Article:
• 02:20:43 pm on May 7, 2008 | 2
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    We just spent three great days at the SSPA conference, where eVergance announced a couple of new transformation services. We had some great experiences meeting clients and friends: we talked to lots of other members about the current state of the Service and Support world, we attended sessions to compare their best practices to what we do – but most important, we came away with an improved and balanced view of the topics that matter the most right now. There are three trends at play today in the Service and Support world (with varying degrees of interest):

    1. The hottest trend, Root Cause Analysis (RCA). This is where close to all of the attendees seem to be spending their time and efforts today. We had several discussions on Knowledge Management Optimization, Analytics, Metrics and Measurements and all the issues that matter to correctly diagnose, quickly, the root of a problem, and how to quash it (also, quickly). There were countless best practices and case studies shared by SSPA members — alas, they all pointed to the same results: if you create the environment and processes to quickly identify a problem, solve it, document and share the solution you then achieve the higher levels of customer satisfaction, reduce costs of support, and improve operations. We shared with members our experiences in optimizing KM to improve the content management and speed of response, and we got great reception… and lots of head-nodding. If this event is any indication, you are quite busy right now working on your own methods and models for improving the speed of response of problems, and leveraging your work.

    2. In the very-interested-but-not-yet-hot category we observed lots and lots of conversation about feedback management and customer experience. There seems to be a consensus that “there is something there”, but almost no one was yet moved to action. There is, still, lots of confusion and lack of strategies about the best way to move forward. Again, lots and lots of head-nodding occurred during presentations on feedback and discussions on how to move forward. We see this as a near-term (2-3 years) hot topic, but not yet reaching the same level of understanding, and adoption, as root-cause-analysis. Stay tuned to this blog for more on feedback management and experience management – we have great things planned!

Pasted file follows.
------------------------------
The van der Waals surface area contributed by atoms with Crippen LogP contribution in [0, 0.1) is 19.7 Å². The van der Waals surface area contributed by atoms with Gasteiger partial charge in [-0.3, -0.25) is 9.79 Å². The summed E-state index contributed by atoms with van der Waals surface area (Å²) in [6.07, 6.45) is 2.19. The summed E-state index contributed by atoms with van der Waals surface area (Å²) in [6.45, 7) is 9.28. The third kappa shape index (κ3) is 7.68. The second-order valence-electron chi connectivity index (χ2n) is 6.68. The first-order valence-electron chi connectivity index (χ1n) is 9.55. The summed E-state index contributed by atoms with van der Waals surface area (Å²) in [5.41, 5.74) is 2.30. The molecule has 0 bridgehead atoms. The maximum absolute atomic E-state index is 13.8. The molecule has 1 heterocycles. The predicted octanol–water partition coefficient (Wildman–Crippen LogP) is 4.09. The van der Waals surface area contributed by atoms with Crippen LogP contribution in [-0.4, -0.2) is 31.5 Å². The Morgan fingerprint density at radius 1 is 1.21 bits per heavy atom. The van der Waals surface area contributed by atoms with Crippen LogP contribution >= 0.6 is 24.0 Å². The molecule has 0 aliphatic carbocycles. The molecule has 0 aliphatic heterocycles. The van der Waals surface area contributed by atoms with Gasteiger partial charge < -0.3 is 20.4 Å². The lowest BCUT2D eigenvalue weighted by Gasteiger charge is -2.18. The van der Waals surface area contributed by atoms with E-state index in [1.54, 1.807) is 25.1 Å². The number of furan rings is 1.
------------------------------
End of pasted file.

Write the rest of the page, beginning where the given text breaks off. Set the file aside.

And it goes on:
3. Finally, the elephant in the room: Web 2.0. Yes, Web 2.0. The most talked about, discussed, and argued subject. Wikis, collaboration tools, forums, engaging clients as active members as opposed to passive receivers, leveraging web services to improve operations — you name it, it was discussed and covered at some level or another. Of course, as I said, it was the elephant in the room (in reference to the analogy of several blind people in a room asked to describe an elephant): we heard so many different descriptions of what it was, how to use it, what to do, and success levels and stories that we walked away, probably, more confused than before. It is not very clear that there is consensus as to what Web 2.0 refers (although Allen has pointed out that McKinsey’s 2007 Web 2.0 survey at least does a good job listing out the various technologies under the Web 2.0 banner) — but there sure is consensus as to the importance of all its components. We saw predictions, and made our own, that see Web 2.0 becoming THE hot-button topic for the next five years… and it will likely become so. We had discussions where root-cause-analysis and Web 2.0 shared the spotlight, we saw vendors introduce it as the next revolution, and we share the enthusiasm… if only we could all agree on what it is that we are enthused about.

    As you can see, your projects and internal discussions are probably not far from where the rest of the industry is moving. I just have two questions for you (and would welcome your comments and your emails):

    1. are you in the same boat?

    2. what was your experience?

    Let us know what you think of our observations and how they match your current problems – we would love to talk some more about what you are doing, and what we are working on.



  • jragsdale 4:31 pm on May 7, 2008 | # | Reply

    Hi Esteban,
    Thanks for taking the time to write this post. I had members say they enjoyed speaking with you, so glad you were able to attend.

    The Web 2 momentum was amazing. It reminds me of the early days of CRM when everyone ran head-first into CRM implementations without defined success criteria, and you remember how well that turned out!

    I was surprised by the outright anger expressed by some attendees (including comments on my blog) about ‘trusting’ content from customers. Companies have to acknowledge the power of the voice of the crowd–support orgs no longer have the control and influence over customer behavior they once had.

    I’m glad you saw a lot of interest in RCA–it is long overdue, don’t you think?


  • Esteban Kolsky 8:42 pm on May 8, 2008 | # | Reply


    Thanks for your comment… as for RCA, I agree that is overdue — it is interesting how the most common, and simple, things take longer to take a hold.

    I would love to explain to the people who thought they could control their customers how it works. In one simple, short term – internet. The revolution brought onto the internet cannot be denied – not even by the short-sighter writer of this comment who once bet that the internet would not survive its first year (this was in 1992)…. oh well.

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